Ian Fleming's mind was a jumble of conflicting thoughts and emotions when he sat down to his first draft of Casino Royale in Jamaica in February 1952.
He liked to joke that he finally got round to writing his first James Bond novel because he needed something to take his mind off his impending marriage to Ann, the striking dark-haired aristocratic woman with whom he had an on-off affair for over a decade, and who had recently divorced her second husband, Lord Rothermere, owner of the powerful Daily Mail newspaper.
But this was a typical Fleming flim-flam. He had been talking for several years about his desire to write the 'spy novel to end all spy novels'. But his attention had simply drifted in other directions.
After hostilities ended, he had been recruited as Foreign Manager of another London-based newspaper, the Sunday Times, a job that required him to build up a network of foreign correspondents, not so different from the agents with whom he liaised when he was the influential war-time Personal Assistant to the Director of Naval Intelligence, Admiral John Godfrey.
In that earlier job, he had been Godfrey's gate-keeper in Room 39 of the Admiralty. He dealt directly with MI6 and the other secret services on behalf of his boss. He saw agents going to and returning from the field. He played a major role in liaising on intelligence matters with President Roosevelt's special enjoy, Colonel "Wild" Bill Donovan, whom he visited in Washington in the summer of 1941 and helped draw up guidelines for the combined US intelligence agency which would later become the Office of Strategic Services (OSS) and then the Central Intelligence Agency (CIA). One of his memos detailing the ideal American agent seems in retrospect to anticipate the qualities of James Bond. Donovan later presented him with a .38 Colt Police Positive revolver inscribed "For Special Services."
Fleming was essentially a bureaucrat during the war. But, being an imaginative man (he had written poetry in his youth), he could not help thinking about a more active role as a secret agent.
Before James Bond could make his first appearance at Royale Les Eaux in Casino Royale, however, Fleming had to get his own life in order.
With his considerable chutzpah, he negotiated a fantastic deal with his new employer, Kemsley Newspapers (which owned the Sunday Times), which meant he was paid £5000 a year and able to take off three months of the year.
This was just what he wanted because the other main post-war ambition was to build himself a house in Jamaica. This came about after he had fallen in love with the Caribbean island during an Anglo-American naval conference there in 1942. He vowed he would come back there to live. So one of his first initiatives in late 1945 was to buy himself some land on the north coast of Jamaica, near Oracabessa.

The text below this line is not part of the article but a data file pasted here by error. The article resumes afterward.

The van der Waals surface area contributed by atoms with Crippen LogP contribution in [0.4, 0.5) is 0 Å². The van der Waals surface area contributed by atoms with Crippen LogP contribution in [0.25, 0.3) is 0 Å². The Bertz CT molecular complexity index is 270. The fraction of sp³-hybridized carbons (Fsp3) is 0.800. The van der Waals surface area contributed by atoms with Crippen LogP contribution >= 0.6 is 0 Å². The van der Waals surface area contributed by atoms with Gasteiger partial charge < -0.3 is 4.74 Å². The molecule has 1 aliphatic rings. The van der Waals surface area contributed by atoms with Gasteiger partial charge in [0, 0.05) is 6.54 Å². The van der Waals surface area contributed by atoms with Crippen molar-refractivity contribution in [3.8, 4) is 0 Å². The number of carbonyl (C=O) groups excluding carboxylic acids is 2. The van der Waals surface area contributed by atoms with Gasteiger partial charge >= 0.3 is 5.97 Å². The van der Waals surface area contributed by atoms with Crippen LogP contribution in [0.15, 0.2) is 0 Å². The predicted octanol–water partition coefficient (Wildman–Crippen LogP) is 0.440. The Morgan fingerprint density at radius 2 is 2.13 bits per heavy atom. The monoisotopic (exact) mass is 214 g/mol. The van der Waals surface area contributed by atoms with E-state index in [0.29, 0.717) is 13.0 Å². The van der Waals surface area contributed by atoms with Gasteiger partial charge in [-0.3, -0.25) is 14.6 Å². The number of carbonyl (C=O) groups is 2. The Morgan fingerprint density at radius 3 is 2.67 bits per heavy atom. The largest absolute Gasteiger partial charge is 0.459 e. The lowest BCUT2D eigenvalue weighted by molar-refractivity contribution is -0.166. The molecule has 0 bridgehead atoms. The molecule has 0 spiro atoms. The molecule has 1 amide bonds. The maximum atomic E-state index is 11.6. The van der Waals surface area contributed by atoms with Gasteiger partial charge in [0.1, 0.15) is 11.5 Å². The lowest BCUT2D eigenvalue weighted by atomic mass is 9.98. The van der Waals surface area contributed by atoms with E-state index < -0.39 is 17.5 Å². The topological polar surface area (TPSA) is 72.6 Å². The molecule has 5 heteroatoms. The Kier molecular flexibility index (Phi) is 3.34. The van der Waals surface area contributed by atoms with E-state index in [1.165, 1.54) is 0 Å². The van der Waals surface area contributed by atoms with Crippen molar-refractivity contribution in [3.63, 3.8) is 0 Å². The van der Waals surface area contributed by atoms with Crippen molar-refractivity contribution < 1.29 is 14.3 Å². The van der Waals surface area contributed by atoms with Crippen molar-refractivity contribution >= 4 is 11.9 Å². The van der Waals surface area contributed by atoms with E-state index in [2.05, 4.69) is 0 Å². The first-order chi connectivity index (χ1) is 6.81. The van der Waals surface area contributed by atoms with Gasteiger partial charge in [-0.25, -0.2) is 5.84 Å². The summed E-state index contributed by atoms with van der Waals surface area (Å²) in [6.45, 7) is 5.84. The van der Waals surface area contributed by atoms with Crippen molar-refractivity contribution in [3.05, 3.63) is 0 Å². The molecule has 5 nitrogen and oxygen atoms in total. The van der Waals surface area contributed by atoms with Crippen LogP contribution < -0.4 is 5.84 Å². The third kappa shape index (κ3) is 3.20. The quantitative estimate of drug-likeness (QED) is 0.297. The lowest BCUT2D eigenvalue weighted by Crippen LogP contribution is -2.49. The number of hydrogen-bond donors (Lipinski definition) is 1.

There, he built a basic bungalow which he called Goldeneye, after a secret war-time intelligence operation he had run (involving contingency plans if Hitler had moved into the Iberian peninsula). One of his first guests was the entertainer Noel Coward who was scornful of the facilities and referred to his stay at "Golden eye, nose and throat" (clinic was implied).
But Fleming loved snorkelling and exploring the sea round his house. And he entertained many friends, eager to flee the British winter and post-war austerity.
Among his visitors was Ann, Lady Rothermere, who had told her husband that she was visiting her friend Noel Coward who had his own house, Blue Harbour, three miles from Goldeneye. She bore Fleming a still-born daughter, and then when she became pregnant by him again, she obtained a divorce and came out to Jamaica to marry her lover.
This was not exactly on Fleming's commitment-averse agenda. It also brought other factors into play. While in London, Ann had surrounded herself with writers and artists at her then marital home, Warwick House. She was a friend of Evelyn Waugh, Cyril Connolly, Patrick Leigh Fermor and others. Fleming felt that a book might be a useful entrée into this circle.
At the same time, his own elder brother Peter had forged a successful career as a writer, and, only the previous summer, he had published his own spoof espionage novel, The Sixth Column.
Driven by a desire to impress his wife and by fraternal competitiveness, Ian settled down in Goldeneye to write "Casino Royale." The fictional venue in Northern France and the gambling ambience reflected his pre-war days as a playboy bachelor. The escapist story line and the suggestion of a better life gave hope to Britons just beginning to experience modern consumerism. The plot drew on his close liaison with the intelligence services. The theme of betrayal, epitomized by Vesper Lynd's treatment of Bond, tallied with emerging information (to which Fleming was privy) about the disappearance of British diplomats, Guy Burgess and Donald Maclean, who were suspected of being Soviet spies. And the hero of the novel was James Bond, Fleming's alter ego, the action man he would have so loved to have been.
Andrew Lycett's "Ian Fleming" is published by St Martin's Press [$29.99]. You can follow him at Twitter: @alycett1.